Reviewed by: Megan Basham
use of “clerics” as government agents in a fascist government
fascism / totalitarian / dictatorship
forced social conformity
brainwashing / mind control
suppression and blocking of human emotions (love, hate, rage, anger, sorrow, jealousy, elation, joy) and artistic expression, including music, paintings, poetry and books
underground resistance to totalitarianism
violent executions by government
massacre/extermination of innocent people deemed undesirable by the government
Christian Bale … John Preston
Sean Bean … Partridge
Emily Watson … Mary O'Brien
Dominic Purcell … Seamus
Christian Kahrmann … Officer in Charge
John Keogh … Chemist
Sean Pertwee … Father
William Fichtner … Jurgen
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|Director||Kurt Wimmer—“Total Recall” (2012), “Law Abiding Citizen” (2009)|
Blue Tulip Productions
“In a future where freedom is outlawed outlaws will become heroes.”
With little to look forward to in terms of major releases until “Lord of the Rings”, my husband and I decided to take a risk with a low-budget sci-fi flick, “Equilibrium”. Every once in a while, venturing into the daunting world of indie film (usually characterized by we’re-so-much-cooler-and-smarter-than-you ennui) can actually pay off. And I have to admit, it certainly did in this case.
Set in the near future in the dictatorship of Librium, mankind discovers that intense emotions like jealousy and rage are the true enemy—causing people to wage war and commit murder. So in the interest of creating a peaceful, anesthetized utopia, a new world order is established requiring everyone to deaden such feelings with the government issued drug, Prozium.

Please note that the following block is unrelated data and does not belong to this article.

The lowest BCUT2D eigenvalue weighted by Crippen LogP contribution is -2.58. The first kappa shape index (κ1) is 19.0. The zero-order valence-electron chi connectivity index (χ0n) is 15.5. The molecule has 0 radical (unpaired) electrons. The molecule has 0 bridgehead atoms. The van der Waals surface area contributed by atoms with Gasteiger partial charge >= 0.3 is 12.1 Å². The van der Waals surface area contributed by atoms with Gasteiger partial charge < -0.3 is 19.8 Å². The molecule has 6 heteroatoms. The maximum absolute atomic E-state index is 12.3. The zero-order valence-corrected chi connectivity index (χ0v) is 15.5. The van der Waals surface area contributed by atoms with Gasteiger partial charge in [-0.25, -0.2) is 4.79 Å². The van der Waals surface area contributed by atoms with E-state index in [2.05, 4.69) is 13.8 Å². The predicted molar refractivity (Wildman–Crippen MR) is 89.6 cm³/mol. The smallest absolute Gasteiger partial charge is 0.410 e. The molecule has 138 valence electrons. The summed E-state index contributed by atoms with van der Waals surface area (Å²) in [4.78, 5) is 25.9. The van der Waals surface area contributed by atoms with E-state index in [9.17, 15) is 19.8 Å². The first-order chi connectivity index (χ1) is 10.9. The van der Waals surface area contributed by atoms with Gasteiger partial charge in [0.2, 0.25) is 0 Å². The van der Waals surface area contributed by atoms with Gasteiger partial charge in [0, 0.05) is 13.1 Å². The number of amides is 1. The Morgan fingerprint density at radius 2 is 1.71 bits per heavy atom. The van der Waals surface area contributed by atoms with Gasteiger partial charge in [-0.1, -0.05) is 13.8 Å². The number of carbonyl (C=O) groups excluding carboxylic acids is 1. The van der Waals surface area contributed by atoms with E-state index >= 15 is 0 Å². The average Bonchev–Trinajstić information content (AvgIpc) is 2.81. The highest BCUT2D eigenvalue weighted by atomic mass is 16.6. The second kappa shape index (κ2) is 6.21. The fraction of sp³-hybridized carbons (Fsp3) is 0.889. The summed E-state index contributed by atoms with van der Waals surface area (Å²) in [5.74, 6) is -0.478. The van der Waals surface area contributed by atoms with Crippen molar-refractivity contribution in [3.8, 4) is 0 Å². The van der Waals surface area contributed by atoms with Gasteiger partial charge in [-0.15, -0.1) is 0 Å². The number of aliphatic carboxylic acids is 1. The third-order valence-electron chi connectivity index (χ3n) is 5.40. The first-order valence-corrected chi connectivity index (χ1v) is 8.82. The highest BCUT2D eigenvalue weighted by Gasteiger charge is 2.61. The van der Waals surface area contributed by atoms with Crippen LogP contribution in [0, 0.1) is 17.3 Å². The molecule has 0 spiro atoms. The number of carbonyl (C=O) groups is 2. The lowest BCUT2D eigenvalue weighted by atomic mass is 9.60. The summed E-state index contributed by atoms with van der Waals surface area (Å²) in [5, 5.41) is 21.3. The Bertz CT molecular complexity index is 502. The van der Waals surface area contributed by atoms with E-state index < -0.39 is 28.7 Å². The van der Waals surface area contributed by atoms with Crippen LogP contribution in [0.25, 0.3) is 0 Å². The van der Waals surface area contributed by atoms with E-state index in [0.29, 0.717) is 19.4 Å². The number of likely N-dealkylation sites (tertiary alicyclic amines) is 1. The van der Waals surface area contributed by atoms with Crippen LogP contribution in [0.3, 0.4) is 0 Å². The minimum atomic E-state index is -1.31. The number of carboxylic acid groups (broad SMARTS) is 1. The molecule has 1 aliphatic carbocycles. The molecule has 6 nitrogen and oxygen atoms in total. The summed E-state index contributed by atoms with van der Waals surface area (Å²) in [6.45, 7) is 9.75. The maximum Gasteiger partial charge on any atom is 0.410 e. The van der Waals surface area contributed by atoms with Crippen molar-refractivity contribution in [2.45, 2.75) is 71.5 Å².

Naturally there are resistors—renegade art and music lovers who refuse to take their medicine and realize that suppressing anger and hatred also suppresses love and joy. Charged with rooting out these “sense-offenders” is an elite fighting squad, the clerics. And the most elite of this elite team is cleric John Preston (Christian Bale), a soldier so committed to the cause, he doesn’t even flinch when his wife is arrested and executed. In fact, Preston remains steadfast until his partner reveals himself as a poetry-reading traitor and a providential Prozium accident allows him to experience his own God-given emotion.
To be fair, Equilibrium’s heavy-handed plot sometimes contradicts itself, and the preposterous “Matrix”-esque gun battles drag on a little too long for my taste. However, the performances and a few of the action sequences, (particularly a pitch-black showdown near the beginning) are brilliant, and there was something about this Orwellian tale that roused my deepest beliefs.
One of the timeliest themes in this film is the idea that peace at any cost can be as evil and violent as war. And that not all anger—for example, righteous anger—is wrong. Maybe it’s just me, but during the whole film, I couldn’t help but think of the crowd of mockers on programs like “Saturday Night Live” and Comedy Central’s “The Daily Show.” Sophisticated scoffers who find the phrase “axis of evil” (indeed the very idea of evil) a source of cynical humor and insist that bothering to overthrow a murdering, raping regime couldn’t be anything more than a political ploy. If this film argues anything, its that power-mad dictators will resort to anything to maintain the people’s allegiance.
Oh, and, of course, there are all the implications of hinging a story on an emotion-hindering drug called Prozium. Without getting too deep into the debate, “Equilibrium” seems to question the excessive practice of giving overly energetic kids and despondent adults medication that could impede their natural, and needed, emotion. I have no way of knowing the filmmaker’s actual intent, but his story definitely made me consider some of the philosophical questions of our day—quite an extraordinary thing for a movie these days.
Violence: Heavy / Profanity: Moderate—“G*d-damn,” “My G*d,” “damn” (2), s-word / Sex/Nudity: Minor
See list of Relevant Issues—questions-and-answers.